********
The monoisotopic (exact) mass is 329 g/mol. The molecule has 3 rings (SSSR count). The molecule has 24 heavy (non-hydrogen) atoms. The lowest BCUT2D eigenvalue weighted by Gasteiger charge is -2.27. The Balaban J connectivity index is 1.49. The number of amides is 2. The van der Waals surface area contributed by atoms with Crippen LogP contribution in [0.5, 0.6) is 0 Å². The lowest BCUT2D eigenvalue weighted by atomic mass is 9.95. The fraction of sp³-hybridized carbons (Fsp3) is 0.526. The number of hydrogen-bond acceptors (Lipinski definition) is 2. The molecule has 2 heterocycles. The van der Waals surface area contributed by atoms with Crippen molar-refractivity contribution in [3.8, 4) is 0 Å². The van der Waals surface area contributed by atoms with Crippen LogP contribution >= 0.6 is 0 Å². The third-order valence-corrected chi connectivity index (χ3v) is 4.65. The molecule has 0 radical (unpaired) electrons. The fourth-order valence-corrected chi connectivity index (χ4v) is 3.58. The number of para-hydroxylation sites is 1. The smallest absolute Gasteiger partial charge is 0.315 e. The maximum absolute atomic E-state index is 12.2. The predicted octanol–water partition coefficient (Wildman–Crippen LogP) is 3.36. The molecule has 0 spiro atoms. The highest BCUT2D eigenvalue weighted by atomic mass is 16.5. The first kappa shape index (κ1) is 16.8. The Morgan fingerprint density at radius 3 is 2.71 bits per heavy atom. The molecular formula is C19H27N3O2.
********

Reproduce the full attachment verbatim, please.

The monoisotopic (exact) mass is 329 g/mol. The molecule has 3 rings (SSSR count). The molecule has 24 heavy (non-hydrogen) atoms. The lowest BCUT2D eigenvalue weighted by Gasteiger charge is -2.27. The Balaban J connectivity index is 1.49. The number of amides is 2. The van der Waals surface area contributed by atoms with Crippen LogP contribution in [0.5, 0.6) is 0 Å². The lowest BCUT2D eigenvalue weighted by atomic mass is 9.95. The fraction of sp³-hybridized carbons (Fsp3) is 0.526. The number of hydrogen-bond acceptors (Lipinski definition) is 2. The molecule has 2 heterocycles. The van der Waals surface area contributed by atoms with Crippen molar-refractivity contribution in [3.8, 4) is 0 Å². The van der Waals surface area contributed by atoms with Crippen LogP contribution >= 0.6 is 0 Å². The third-order valence-corrected chi connectivity index (χ3v) is 4.65. The molecule has 0 radical (unpaired) electrons. The fourth-order valence-corrected chi connectivity index (χ4v) is 3.58. The number of para-hydroxylation sites is 1. The smallest absolute Gasteiger partial charge is 0.315 e. The maximum absolute atomic E-state index is 12.2. The predicted octanol–water partition coefficient (Wildman–Crippen LogP) is 3.36. The molecule has 0 spiro atoms. The highest BCUT2D eigenvalue weighted by atomic mass is 16.5. The first kappa shape index (κ1) is 16.8. The Morgan fingerprint density at radius 3 is 2.71 bits per heavy atom. The molecular formula is C19H27N3O2.